I recently had a nurse practitioner approach me for advice on finding a new position within her current hospital system. She worked as a surgical nurse practitioner and felt she was no longer growing in her current role. The schedule her position required wasn’t conducive to family life and several nurse practitioner job postings listed her current hospital’s website looked like more attractive career options. Applying for these positions, however was awkward. How would HR react to seeing she was interested in leaving her job and meanwhile applying for a new one?
Moving to a new role within the same hospital system, especially if it is a lateral move to another NP position rather than a step up the corporate ladder, creates an awkward tension. You don’t want your boss to know you are leaving or quit your job before finding another. Will HR let on to your direct superiors that you plan to move on when you submit an application? Not to mention, quitting a nurse practitioner job isn’t always well received and could lead to some tension between your current boss and coworkers. If you plan to continue working at the same facility you will undoubtedly bump into these people in the hallways.
1. Meet with HR face-to-face before submitting an application online
By nature of being employed by the hospital system where you plan to continue working but in a new role, you have in-person access to HR. Ask for a meeting with the individual who hired you or is in charge of hiring for the position you want. If you aren’t sure who this is, march yourself down to the human resources offices during your lunch break and ask. This way, you can explain your desire for the transition and get information about the position for which you plan to apply to make sure its a good fit. Express your gratitude for their confidentiality in helping you facilitate this transition until the move is official.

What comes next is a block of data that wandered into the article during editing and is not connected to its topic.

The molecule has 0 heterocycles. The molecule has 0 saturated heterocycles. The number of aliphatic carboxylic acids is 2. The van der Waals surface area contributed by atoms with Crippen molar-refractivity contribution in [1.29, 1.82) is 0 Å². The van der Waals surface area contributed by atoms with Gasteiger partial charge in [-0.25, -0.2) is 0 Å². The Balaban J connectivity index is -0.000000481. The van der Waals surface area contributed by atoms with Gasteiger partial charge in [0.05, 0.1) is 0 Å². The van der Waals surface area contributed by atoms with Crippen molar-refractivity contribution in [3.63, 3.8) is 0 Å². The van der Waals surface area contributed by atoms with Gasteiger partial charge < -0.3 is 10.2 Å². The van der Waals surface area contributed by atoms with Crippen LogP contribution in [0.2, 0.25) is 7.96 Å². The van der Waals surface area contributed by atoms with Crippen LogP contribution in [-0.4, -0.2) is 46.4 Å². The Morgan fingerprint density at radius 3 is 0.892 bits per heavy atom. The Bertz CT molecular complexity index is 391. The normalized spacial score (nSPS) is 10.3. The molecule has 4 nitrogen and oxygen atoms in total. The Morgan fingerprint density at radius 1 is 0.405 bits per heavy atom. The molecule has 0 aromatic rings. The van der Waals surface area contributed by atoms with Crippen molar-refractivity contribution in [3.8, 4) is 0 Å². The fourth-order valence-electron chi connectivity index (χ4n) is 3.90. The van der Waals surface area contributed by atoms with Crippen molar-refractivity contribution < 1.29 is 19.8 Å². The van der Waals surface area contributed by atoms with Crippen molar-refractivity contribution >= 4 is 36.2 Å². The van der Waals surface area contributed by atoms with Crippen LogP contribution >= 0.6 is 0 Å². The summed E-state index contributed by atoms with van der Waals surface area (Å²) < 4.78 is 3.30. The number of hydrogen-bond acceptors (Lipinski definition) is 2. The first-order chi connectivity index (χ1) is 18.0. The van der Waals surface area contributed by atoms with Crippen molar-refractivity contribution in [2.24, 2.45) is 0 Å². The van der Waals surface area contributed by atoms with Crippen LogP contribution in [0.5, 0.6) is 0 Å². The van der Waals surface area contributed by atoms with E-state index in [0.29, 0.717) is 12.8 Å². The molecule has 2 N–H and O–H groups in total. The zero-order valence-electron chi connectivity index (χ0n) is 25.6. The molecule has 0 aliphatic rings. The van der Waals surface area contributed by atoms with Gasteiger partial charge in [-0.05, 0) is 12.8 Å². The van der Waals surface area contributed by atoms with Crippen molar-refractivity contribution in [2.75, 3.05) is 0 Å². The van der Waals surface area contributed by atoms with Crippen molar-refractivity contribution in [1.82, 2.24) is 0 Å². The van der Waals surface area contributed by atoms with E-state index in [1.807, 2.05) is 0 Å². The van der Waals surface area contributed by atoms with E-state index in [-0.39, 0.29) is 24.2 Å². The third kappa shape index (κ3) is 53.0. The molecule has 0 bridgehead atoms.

2. Don’t badmouth your boss or coworkers
In quitting any nurse practitioner job, you should never badmouth your boss or coworkers. If you are looking for a new job because your department’s management has created a less than desireable work environment, communicate these factors professionally. Say something along the lines of “I feel that I am not using my clinical skills to my fullest in my current position” or “I’m looking for something more challenging” rather than “the physician I work with has no clue how to use an NP so I answer phones all day”. Keep the communication as positive in nature as possible.
3. Base the transition on external factors or professional development
Likely, there is more than one reason you are looking to leave your job. If possible, express the need for your transition based on professional development or family/personal life rather than “not liking” your job. For example, saying something along the lines of “My work schedule isn’t family friendly“. Or, say something like “As I have gained a few years of experience in my current position, I’m looking to work in an area that will help me continue growing my procedural skills”. Employers love a worker who’s looking to improve, right?
4. Makes sure you’re ready to commit to the decision
Before you begin the process of applying to a new position within your same hospital system, make sure you are ready to commit to the transition. You don’t want to enter the process halfheartedly only to realize your current job is your best bet. This leaves you continuing to work with a boss and coworkers who believe you’re no longer committed to your role. If you meet with HR and apply to a new job, you’d better be ready to take the plunge.
5. Share the news of your transition diplomatically
Your communication with your current boss regarding your employment transition must be kept professional. Deliver the news yourself rather than having HR do so. Express gratitude for the time you have spent working together.